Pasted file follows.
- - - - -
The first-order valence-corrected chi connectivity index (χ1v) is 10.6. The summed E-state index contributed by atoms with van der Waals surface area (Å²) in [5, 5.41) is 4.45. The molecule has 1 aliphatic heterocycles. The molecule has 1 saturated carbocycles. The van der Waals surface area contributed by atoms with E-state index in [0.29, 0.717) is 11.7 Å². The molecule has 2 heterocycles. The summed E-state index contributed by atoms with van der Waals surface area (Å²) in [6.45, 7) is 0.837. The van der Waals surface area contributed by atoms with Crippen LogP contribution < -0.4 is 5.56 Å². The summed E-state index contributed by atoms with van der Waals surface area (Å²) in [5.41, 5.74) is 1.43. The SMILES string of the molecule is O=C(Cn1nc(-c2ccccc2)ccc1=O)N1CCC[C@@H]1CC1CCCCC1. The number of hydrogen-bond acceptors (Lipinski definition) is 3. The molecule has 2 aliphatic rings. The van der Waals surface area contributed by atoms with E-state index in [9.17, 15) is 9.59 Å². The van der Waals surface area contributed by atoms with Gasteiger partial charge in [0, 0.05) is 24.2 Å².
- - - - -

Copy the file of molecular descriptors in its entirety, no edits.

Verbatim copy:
The first-order valence-corrected chi connectivity index (χ1v) is 10.6. The summed E-state index contributed by atoms with van der Waals surface area (Å²) in [5, 5.41) is 4.45. The molecule has 1 aliphatic heterocycles. The molecule has 1 saturated carbocycles. The van der Waals surface area contributed by atoms with E-state index in [0.29, 0.717) is 11.7 Å². The molecule has 2 heterocycles. The summed E-state index contributed by atoms with van der Waals surface area (Å²) in [6.45, 7) is 0.837. The van der Waals surface area contributed by atoms with Crippen LogP contribution < -0.4 is 5.56 Å². The summed E-state index contributed by atoms with van der Waals surface area (Å²) in [5.41, 5.74) is 1.43. The SMILES string of the molecule is O=C(Cn1nc(-c2ccccc2)ccc1=O)N1CCC[C@@H]1CC1CCCCC1. The number of hydrogen-bond acceptors (Lipinski definition) is 3. The molecule has 2 aliphatic rings. The van der Waals surface area contributed by atoms with E-state index in [9.17, 15) is 9.59 Å². The van der Waals surface area contributed by atoms with Gasteiger partial charge in [0, 0.05) is 24.2 Å².